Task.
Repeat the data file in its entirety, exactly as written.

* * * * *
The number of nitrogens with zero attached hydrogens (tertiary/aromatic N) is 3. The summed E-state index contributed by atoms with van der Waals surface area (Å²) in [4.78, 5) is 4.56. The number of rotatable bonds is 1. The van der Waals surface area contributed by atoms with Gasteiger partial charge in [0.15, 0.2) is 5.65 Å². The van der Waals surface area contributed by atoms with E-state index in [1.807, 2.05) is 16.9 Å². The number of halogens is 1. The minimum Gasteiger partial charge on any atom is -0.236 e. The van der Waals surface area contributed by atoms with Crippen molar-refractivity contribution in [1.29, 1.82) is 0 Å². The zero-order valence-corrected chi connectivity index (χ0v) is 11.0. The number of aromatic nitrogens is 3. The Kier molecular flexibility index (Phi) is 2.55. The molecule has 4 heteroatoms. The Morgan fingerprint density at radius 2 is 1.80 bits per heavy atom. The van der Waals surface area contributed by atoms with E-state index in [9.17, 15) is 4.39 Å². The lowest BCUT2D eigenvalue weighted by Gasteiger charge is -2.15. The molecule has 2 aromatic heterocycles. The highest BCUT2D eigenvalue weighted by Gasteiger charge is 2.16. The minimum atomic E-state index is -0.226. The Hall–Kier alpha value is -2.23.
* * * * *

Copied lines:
The number of nitrogens with zero attached hydrogens (tertiary/aromatic N) is 3. The summed E-state index contributed by atoms with van der Waals surface area (Å²) in [4.78, 5) is 4.56. The number of rotatable bonds is 1. The van der Waals surface area contributed by atoms with Gasteiger partial charge in [0.15, 0.2) is 5.65 Å². The van der Waals surface area contributed by atoms with E-state index in [1.807, 2.05) is 16.9 Å². The number of halogens is 1. The minimum Gasteiger partial charge on any atom is -0.236 e. The van der Waals surface area contributed by atoms with Crippen molar-refractivity contribution in [1.29, 1.82) is 0 Å². The zero-order valence-corrected chi connectivity index (χ0v) is 11.0. The number of aromatic nitrogens is 3. The Kier molecular flexibility index (Phi) is 2.55. The molecule has 4 heteroatoms. The Morgan fingerprint density at radius 2 is 1.80 bits per heavy atom. The van der Waals surface area contributed by atoms with E-state index in [9.17, 15) is 4.39 Å². The lowest BCUT2D eigenvalue weighted by Gasteiger charge is -2.15. The molecule has 2 aromatic heterocycles. The highest BCUT2D eigenvalue weighted by Gasteiger charge is 2.16. The minimum atomic E-state index is -0.226. The Hall–Kier alpha value is -2.23.